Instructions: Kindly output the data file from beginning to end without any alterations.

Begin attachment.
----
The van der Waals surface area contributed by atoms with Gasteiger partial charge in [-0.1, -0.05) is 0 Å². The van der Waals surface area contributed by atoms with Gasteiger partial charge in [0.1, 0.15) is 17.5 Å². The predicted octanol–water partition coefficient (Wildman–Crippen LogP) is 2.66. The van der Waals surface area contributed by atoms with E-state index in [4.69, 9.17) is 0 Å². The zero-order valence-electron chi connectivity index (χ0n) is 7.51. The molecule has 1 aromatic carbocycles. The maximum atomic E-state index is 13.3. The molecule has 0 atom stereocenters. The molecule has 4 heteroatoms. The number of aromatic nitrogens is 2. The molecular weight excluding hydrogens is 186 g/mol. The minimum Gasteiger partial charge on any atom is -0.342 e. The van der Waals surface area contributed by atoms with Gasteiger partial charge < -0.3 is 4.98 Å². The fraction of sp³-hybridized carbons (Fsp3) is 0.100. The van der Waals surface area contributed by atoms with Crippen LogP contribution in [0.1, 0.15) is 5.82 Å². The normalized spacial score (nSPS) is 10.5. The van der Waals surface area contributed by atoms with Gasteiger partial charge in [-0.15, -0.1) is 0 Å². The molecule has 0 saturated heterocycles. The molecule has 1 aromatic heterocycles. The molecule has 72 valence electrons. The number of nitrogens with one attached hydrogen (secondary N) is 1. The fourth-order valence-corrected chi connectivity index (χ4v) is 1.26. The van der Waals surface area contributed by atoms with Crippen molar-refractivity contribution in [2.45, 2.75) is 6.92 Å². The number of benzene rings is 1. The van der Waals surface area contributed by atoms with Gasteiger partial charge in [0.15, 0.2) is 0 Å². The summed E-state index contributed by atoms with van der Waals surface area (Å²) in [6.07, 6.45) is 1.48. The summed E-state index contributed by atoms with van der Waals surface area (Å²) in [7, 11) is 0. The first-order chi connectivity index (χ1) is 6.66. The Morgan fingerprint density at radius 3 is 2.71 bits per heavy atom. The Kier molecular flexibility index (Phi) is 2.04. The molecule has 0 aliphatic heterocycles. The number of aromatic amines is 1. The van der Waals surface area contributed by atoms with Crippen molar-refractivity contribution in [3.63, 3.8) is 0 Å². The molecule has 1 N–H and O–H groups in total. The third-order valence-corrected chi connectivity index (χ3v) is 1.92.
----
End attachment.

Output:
The van der Waals surface area contributed by atoms with Gasteiger partial charge in [-0.1, -0.05) is 0 Å². The van der Waals surface area contributed by atoms with Gasteiger partial charge in [0.1, 0.15) is 17.5 Å². The predicted octanol–water partition coefficient (Wildman–Crippen LogP) is 2.66. The van der Waals surface area contributed by atoms with E-state index in [4.69, 9.17) is 0 Å². The zero-order valence-electron chi connectivity index (χ0n) is 7.51. The molecule has 1 aromatic carbocycles. The maximum atomic E-state index is 13.3. The molecule has 0 atom stereocenters. The molecule has 4 heteroatoms. The number of aromatic nitrogens is 2. The molecular weight excluding hydrogens is 186 g/mol. The minimum Gasteiger partial charge on any atom is -0.342 e. The van der Waals surface area contributed by atoms with Gasteiger partial charge < -0.3 is 4.98 Å². The fraction of sp³-hybridized carbons (Fsp3) is 0.100. The van der Waals surface area contributed by atoms with Crippen LogP contribution in [0.1, 0.15) is 5.82 Å². The normalized spacial score (nSPS) is 10.5. The van der Waals surface area contributed by atoms with Gasteiger partial charge in [-0.15, -0.1) is 0 Å². The molecule has 0 saturated heterocycles. The molecule has 1 aromatic heterocycles. The molecule has 72 valence electrons. The number of nitrogens with one attached hydrogen (secondary N) is 1. The fourth-order valence-corrected chi connectivity index (χ4v) is 1.26. The van der Waals surface area contributed by atoms with Crippen molar-refractivity contribution in [2.45, 2.75) is 6.92 Å². The number of benzene rings is 1. The van der Waals surface area contributed by atoms with Gasteiger partial charge in [0.15, 0.2) is 0 Å². The summed E-state index contributed by atoms with van der Waals surface area (Å²) in [6.07, 6.45) is 1.48. The summed E-state index contributed by atoms with van der Waals surface area (Å²) in [7, 11) is 0. The first-order chi connectivity index (χ1) is 6.66. The Morgan fingerprint density at radius 3 is 2.71 bits per heavy atom. The Kier molecular flexibility index (Phi) is 2.04. The molecule has 0 aliphatic heterocycles. The number of aromatic amines is 1. The van der Waals surface area contributed by atoms with Crippen molar-refractivity contribution in [3.63, 3.8) is 0 Å². The molecule has 1 N–H and O–H groups in total. The third-order valence-corrected chi connectivity index (χ3v) is 1.92.